SAN FRANCISCO (July 24, 2012) – San Francisco General Hospital and Trauma Center created a video with inspiring messages of support to lesbian, gay, bisexual and transgender (LGBT) youth who may be struggling with rejection, bullying or even thoughts of suicide.
The video is part of the national It Gets Better Project that began in 2010 in response to several teen suicides related to bullying. http://www.itgetsbetter.org/ Thousands of videos from celebrities, politicians, organizations and others help LGBT youth see the potential to have happy, successful lives despite the problems they may be facing today. San Francisco General is the first hospital in the Bay Area to participate with its own video.
The video will debut Tuesday, July 24th at 1pm in the hospital’s Wellness Center featuring stories from five staff members who once struggled with coming out to family, bullying, thoughts of suicide and failed attempts at conversion therapy. Dozens more staff members join in a chorus of supportive messages that working through life’s challenges pays off. http://youtu.be/LylPucCmbLM
“We regularly see teens who have been harmed simply because of who they are, so it was important to send a message that San Francisco General is a safe place where LGBT people will receive quality health care with compassion and respect,” said Kathryn Fowler, nurse manager in the emergency room, who initiated the video project at the hospital.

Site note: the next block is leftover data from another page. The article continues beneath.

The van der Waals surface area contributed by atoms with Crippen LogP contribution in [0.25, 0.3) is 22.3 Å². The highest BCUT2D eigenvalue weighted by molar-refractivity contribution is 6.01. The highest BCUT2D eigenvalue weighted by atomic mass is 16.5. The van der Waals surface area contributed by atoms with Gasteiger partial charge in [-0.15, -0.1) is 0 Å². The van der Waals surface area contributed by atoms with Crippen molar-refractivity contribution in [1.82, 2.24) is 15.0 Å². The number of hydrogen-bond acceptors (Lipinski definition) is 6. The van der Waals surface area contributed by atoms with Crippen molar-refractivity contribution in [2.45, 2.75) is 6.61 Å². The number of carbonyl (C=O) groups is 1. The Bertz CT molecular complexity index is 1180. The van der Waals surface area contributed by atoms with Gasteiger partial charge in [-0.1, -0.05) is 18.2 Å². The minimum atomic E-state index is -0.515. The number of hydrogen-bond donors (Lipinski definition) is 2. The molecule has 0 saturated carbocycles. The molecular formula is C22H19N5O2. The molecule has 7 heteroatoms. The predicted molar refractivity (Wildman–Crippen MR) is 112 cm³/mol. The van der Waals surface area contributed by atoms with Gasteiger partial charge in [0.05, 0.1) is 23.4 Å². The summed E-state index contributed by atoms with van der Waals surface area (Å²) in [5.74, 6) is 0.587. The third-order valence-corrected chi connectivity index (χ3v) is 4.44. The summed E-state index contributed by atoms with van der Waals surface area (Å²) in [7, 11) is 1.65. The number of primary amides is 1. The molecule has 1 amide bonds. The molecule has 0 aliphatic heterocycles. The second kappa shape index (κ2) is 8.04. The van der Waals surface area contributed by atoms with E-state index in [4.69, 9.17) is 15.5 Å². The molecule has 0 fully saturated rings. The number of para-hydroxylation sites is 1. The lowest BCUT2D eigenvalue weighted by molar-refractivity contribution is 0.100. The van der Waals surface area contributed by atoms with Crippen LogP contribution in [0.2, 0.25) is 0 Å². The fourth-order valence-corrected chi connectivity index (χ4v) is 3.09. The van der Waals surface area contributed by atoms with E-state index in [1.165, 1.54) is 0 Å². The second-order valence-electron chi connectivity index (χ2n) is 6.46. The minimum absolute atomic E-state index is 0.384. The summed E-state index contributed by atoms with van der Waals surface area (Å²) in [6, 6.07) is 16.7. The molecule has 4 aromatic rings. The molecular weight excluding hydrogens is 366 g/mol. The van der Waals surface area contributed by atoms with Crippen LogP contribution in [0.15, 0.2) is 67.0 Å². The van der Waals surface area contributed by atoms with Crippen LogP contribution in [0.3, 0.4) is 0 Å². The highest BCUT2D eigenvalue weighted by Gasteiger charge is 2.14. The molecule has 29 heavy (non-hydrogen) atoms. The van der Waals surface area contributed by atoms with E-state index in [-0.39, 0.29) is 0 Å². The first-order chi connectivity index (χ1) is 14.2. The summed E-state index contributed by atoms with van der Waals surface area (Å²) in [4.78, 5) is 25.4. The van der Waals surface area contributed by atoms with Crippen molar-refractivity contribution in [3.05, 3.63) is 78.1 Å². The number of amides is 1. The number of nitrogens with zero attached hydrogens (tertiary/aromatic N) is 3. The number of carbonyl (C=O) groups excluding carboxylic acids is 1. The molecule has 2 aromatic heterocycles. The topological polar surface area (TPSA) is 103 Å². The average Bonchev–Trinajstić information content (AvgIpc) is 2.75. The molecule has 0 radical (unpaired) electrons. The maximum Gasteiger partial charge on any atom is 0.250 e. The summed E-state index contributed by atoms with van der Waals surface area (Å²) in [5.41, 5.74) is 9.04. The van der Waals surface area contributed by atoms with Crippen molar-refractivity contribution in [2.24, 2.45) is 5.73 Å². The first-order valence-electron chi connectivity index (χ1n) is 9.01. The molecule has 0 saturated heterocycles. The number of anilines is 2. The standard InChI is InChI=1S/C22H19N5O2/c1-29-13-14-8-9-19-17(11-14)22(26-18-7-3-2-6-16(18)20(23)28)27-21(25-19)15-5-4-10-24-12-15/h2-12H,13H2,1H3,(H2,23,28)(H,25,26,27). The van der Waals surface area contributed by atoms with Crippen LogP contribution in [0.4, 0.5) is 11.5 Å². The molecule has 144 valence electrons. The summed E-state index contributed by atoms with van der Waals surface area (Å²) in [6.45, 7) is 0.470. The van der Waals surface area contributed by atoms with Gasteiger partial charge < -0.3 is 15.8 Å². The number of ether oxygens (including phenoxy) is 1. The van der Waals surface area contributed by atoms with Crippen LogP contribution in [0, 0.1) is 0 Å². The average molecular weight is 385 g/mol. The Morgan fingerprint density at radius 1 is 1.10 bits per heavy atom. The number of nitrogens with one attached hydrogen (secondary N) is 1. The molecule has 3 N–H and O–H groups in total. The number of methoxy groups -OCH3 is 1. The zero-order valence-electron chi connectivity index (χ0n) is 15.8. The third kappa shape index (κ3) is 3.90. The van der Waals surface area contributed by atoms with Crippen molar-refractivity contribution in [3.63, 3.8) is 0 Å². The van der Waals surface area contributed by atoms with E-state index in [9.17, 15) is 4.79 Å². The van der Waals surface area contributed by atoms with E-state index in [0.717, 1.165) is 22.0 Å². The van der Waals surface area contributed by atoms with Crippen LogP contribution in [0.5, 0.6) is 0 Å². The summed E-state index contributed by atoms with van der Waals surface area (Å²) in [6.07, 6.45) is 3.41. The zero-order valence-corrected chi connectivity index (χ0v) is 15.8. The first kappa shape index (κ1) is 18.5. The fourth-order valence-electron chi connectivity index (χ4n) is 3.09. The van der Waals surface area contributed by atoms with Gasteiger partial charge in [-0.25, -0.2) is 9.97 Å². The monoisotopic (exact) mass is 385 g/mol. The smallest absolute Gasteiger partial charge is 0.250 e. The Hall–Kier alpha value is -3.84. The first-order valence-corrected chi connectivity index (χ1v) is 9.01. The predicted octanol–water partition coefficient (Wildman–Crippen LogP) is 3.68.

San Francisco General was recently recognized for its LGBT-supportive policies by the Human Rights Campaign’s 2012 Health Care Equality Index. http://www.hrc.org/hei/ Patients and employees are protected from discrimination, same-sex couples and parents have equal visitation rights and staff are trained on LGBT patient-centered care.
Sue Currin, CEO kicks off the video with her call out to LGBT young people. “Our mission is to provide quality health care and trauma services with compassion and respect to all patients, including the most vulnerable,” she said. “We were pioneers in providing health care to the gay community during the early years of the AIDS epidemic, and that culture of respect for diversity carries on today for our patients and staff,”
One psychologist, Lee Rawitscher discusses how he went through conversion therapy four times a week for two years, but found that coming out as gay was the turning point in his life. He is now happily married to his husband of 12 years and has two children. A transgender man, Nate Sharon, discusses how he experienced rejection and homelessness, but went on to complete medical school, foster a supportive community and develop a positive relationship with his family.
San Francisco General is one of only a few hospitals to create an ‘It Gets Better’ video, and the first in the Bay Area. The hospital is committed to an environment of support for LGBT patients and staff members. As one emergency room nurse, Kris Mizutani, recalls her positive coming out experience, she adds, “it continues today, that my work place supports me in being gay and in being queer.”